Death had pretty much given up on eating any time soon.  She’d also given up on her schedule.  She brought her notes with her, but the chances of things going even remotely by her plans were slim.  Currently, her method of operation was to hang out where ever she cared to, until her phone beeped to alert her to a new Death.
This strategy drove her up the wall, but was better than following her detailed plans only to have the guest of honor fail to show up, and then have her phone beep to tell her someone was actually dying somewhere on the other side of the world.
All the same, she brought her notes with her, just to evaluate how badly things had gone wrong.  So far, she was at one in four for deaths going more or less according to plan.  Her phone would ring, she’d arrive, check the notes, and improvise as necessary.  She hoped things wouldn’t get too much more chaotic before they found Thomas and restored the order she’d worked so hard to create.  Each death required a significant amount of planning, and she hated seeing all that work going to waste.  Painstakingly orchestrating a series of events leading up to a perfect end to a person’s life, only to see them get hit by a bus or something stupid like that, really didn’t do much for her sense of pride in her work.
Her phone beeped.  She looked at the display and saw Claude Litteman, 24, head injury.
Well, she thought, this promises to be a good time.  Head injuries weren’t especially interesting, most times.  Usually it was a slam, bang, done kind of deal.  Or, she’d arrive just in time for someone who’d been in a coma for a good while to finally give up the ghost.  Either way, they weren’t especially engrossing, and she really, really wanted to be distracted by work  for a little bit.
She arrived to find Claude setting up a table saw.  It was apparent that Claude wasn’t an expert on table saws.  The blade was dirty, the fence was crooked, and it was safe to assume the blade was dull.
Claude turned the saw on, all the same, and then lined up his piece of stock against the fence.  He began feeding the wood in to the saw, and even Death could tell it didn’t sound quite right.  Claude pressed on.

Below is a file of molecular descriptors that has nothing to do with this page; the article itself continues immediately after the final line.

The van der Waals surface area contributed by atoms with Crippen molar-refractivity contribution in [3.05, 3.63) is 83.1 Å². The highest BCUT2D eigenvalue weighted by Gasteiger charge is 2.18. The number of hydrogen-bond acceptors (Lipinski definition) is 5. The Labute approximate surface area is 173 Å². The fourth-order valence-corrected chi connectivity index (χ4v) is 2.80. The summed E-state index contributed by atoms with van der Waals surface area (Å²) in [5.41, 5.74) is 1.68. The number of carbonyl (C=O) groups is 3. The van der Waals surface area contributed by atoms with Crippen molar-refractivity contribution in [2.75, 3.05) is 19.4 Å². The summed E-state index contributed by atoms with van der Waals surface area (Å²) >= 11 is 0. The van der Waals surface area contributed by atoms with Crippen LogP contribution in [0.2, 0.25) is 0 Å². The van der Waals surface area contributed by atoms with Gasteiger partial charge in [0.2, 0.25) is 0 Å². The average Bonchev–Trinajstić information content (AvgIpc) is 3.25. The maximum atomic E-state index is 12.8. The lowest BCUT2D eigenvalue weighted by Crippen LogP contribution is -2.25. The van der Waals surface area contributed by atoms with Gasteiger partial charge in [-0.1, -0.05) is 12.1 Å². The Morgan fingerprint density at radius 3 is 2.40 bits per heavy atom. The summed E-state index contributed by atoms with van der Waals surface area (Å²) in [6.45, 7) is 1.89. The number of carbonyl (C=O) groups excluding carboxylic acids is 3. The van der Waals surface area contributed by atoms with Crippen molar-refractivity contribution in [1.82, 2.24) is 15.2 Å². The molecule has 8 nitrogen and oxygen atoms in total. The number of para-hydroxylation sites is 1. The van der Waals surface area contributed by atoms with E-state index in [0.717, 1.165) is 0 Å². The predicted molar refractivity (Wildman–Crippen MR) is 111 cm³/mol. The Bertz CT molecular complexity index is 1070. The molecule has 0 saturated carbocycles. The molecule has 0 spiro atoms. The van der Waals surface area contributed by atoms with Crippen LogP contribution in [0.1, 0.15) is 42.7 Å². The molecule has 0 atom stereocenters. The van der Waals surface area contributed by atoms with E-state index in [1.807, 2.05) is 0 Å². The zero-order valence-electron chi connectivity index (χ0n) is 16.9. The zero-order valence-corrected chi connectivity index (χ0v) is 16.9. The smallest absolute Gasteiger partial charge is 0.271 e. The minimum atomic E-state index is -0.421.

Before he could even tell what had happened, the tablesaw kicked the piece of wood back at him.  The shock of being hit by a piece of high velocity wood threw Claude off balance, and he toppled over backwards, where his head met a metal fuel can.  
“So, is someone going to turn that off?” Claude’s ghost asked Death.  He gestured towards the still-running saw.
“I imagine someone will shut it off around the same time someone notices you’re dead,” Death said.  She held out her hand.  “Would you come with me?”
Claude held up one finger, and said, “Wait.  What, exactly, just happened to me?”
“You got hit by a flying piece of wood, fell over backwards, hit your head on a can of gasoline and apparently scrambled your brains well enough to kill you.  A pretty straightforward death, I’d say.”
“Straightforward?  I’m too young for this though.  I was supposed to live to be eighty and die having sex with someone much younger.”
Death rolled her eyes.  She understood that death came as a shock sometimes, but didn’t really care to hang around and discuss it when she could be out tracking down Thomas before he caused some serious trouble.
“Well, I’m sorry to tell you that you aren’t going to die that way.  You’re already dead from a head injury.  Now, would you take my hand?”
“I guess,” Claude said.  “But I think this totally sucks.”
Every one is a critic, Death thought. “Take my hand,” she said.  
Claude took her hand, and they stepped out of this world.
After she had brought Claude to the gateway, Death had a bit of time to sit and think.  What she thought was, At least that one was relatively simple.  I didn’t have to chase him down, throw a cement truck at him, or anything.  I gotta stay focused on the positive.  If I’m lucky, the next one will also go smoothly.
She wondered how long it would be until Thomas showed up at another Death and gave her a smug smile, or left another present for her on her motorcycle.  With any luck at all, he would get over-confident and get close enough for her to grab.  Then it would just be a matter of waiting for everything he’d inadvertently screwed up to correct itself.  Really, it would probably only take a few weeks for most of the deaths to get back with the program.  There’d still be a bit of clean up here and there, but nothing that a hundred years or so wouldn’t clear up.
Her phone beeped at her.  Time for another death.  She sighed, and whisked herself on to the next client.